A confession. This is a rewrite of a post made on a previous blog and I’ve given it a bit of tweaking here and there. It was popular then so now, in its sleeker and less baggy edited form, it should – even if not any better – be at least faster to read than it was then.
This also forms my entry to the #BlogBattle Stories for this month with the theme word of ‘Heart’. The word didn’t appear in the original story so I tacked it on at the end there to make it fit better.
Honesty and a complete lack of tact gets me in all sorts of trouble but I often get some funny stories out of it. Like this one. But some mischief helps as well.
I’m all Heart
Like many of you, I have had a child or two. Some of you are Catholic so have many more than two, but, on average, I think a lot of people reading this will be aware of caring and providing for at least 1.78 children. On average.
In my case, I fathered them, which I think is generally accepted as the easier and more favourable part. My daughter is now a teenager. At seventeen she is now in to the second year of what we in the UK call ‘A’ Levels – which is the level above the one I got to when I finished getting any schooling at all – and possibly a precursor to a university for her.
Somehow though, regardless of her A* predictions for them and the glowing academic record – the like of which I would beat the ‘swots’ for in my then altogether less academic style of real world education – she thinks I am some sort of a genius.
“Dad, you always know stuff,” she says, which is true.
Whether the stuff I know would need any greater in-depth study at an Oxbridge university and would be any use to anyone at all is another thing. And it’s never quite the right time to admit that some of the stuff she thinks I know is made up on the spot.
She also says “Dad, you’re so funny,” and then smiles enigmatically, so I’ve no idea what sense of the word funny she might actually mean.
Mrs Bryntin has the same smile.
Anyway, although when you first have a child – and of course it is perfect and so you post photographs of it on social media to share with your friends and family every five minutes for the first three years or so of its life – gradually you become aware of a few rough edges as it successfully devours any parental resources around it. By teenage, the rough edges can become chasms at home but be strangely sanded down smooth, possibly veneered over or just missing entirely on social media at the same time.
My daughter has thankfully not yet presented us with any major chasms but does have a couple of those little edges.
The first is that she has a slight problem with a tongue-tie, so ‘S’ sounds can be a difficulty – to the extent that one of her A level subjects in school is Biology and that her teachers and entire class knows not to get her to explain anything using the word ‘photosynthesis’ in it. This is liable to generate mostly only sibilance, saliva and showers. Diplomatically, and to save issuing umbrellas, they let her get away with ‘the light to energy thing’ when asked to speak aloud.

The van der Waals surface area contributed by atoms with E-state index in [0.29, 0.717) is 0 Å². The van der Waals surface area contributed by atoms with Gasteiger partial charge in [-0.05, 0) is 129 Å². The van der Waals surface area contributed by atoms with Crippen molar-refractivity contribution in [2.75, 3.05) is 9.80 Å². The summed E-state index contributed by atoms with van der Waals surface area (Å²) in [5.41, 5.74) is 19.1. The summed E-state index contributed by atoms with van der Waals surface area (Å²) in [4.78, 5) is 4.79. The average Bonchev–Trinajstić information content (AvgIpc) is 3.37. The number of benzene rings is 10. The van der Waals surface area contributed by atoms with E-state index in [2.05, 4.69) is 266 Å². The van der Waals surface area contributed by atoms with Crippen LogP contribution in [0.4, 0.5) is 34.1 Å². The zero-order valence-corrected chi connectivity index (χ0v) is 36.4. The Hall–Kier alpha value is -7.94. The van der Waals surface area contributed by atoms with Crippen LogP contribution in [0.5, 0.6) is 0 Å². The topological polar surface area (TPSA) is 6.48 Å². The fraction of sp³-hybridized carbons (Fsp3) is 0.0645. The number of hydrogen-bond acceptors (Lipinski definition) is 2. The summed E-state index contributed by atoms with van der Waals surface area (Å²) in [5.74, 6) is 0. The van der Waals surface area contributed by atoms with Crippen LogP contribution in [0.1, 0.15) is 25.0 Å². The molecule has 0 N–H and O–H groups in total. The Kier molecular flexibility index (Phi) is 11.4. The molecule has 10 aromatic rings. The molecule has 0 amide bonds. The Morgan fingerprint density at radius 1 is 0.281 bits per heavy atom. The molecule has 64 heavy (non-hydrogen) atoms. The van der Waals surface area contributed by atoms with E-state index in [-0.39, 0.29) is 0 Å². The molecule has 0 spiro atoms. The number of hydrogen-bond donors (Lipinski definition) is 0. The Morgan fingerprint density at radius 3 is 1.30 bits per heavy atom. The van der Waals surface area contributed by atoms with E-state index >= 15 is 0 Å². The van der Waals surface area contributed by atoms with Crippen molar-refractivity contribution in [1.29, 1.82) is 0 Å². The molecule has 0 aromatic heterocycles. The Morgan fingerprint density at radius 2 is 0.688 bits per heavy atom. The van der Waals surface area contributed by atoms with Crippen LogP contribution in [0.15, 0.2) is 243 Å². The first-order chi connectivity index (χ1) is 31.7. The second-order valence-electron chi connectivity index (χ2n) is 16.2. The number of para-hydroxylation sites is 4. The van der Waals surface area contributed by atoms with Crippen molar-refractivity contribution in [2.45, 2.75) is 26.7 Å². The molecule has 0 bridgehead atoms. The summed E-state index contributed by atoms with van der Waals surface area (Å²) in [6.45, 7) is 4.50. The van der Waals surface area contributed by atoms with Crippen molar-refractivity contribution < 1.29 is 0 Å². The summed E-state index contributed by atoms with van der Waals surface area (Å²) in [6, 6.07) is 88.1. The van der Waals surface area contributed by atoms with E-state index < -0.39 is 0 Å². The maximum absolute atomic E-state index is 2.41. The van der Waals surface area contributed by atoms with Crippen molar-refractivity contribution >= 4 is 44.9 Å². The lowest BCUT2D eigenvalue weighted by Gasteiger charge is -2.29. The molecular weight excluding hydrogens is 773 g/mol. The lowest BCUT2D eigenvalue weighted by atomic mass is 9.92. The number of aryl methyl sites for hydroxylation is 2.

So, a caring Dad, knowing that she’ll need to be making notes a lot at school, and that his daughter loves proper stationery instead of using computers, can buy his clever daughter a nice gift at the start of the new term. So I bought her a new notebook with a cover design that sort of had a Biology theme on it.
She loved that.
Couldn’t say it, but loved it.
I could tell she loved it, she was moved to speechlessness (which she can’t say either) and I think there was a tear or two forming as well.
The other rough edge is that she has developed a little bit of OCD behaviour.
For example, fuelling the car when she’s a passenger is often a lot more expensive than I planned as I try to stop the price display on exact round numbers. £29.97 or £30.01 is likely to have her in something approaching a catatonic state with a frozen look of shock on her face so I have to go on to £31.00… miss, £31.02, try for £32.00, etc, etc, until either I hit one right (“£47.00! At last…”) or I can’t fit any more fuel in the tank at £45.83 and we’ve had to call an ambulance.
She once went off into the study to do some homework quietly and came out three hours afterwards with an almost angelic and self-satisfied look on her face. I thought it was just that she had finished the homework successfully and didn’t particularly comment but I noticed when I went into the study the next day that my one large mixed jar of assorted sea glass, collected on the local beach, was now in five smaller jars of different colours and seemed to have been sorted into a size order with the largest pieces at the bottom too.
So today, being Friday, and her living with her Mum about an hours drive away, we had our regular weekly catch up on a messenger app, with a little written summary of how we’ve each been and perhaps to share a picture or two.
Today, I posted her a picture of some nice socks from a pack that my Mum had bought me for a Christmas gift, and I was now proudly wearing a pair of. I might have mentioned that they were both right-legged socks too.
Honestly, there are all sorts of sites giving sterling advice for successful parenting out there on the webs, but not one of them can tell you how to – reliably, and remotely – reduce your lisping, slightly OCD teenage daughter into a frozen catatonic state at will.
I’m all heart.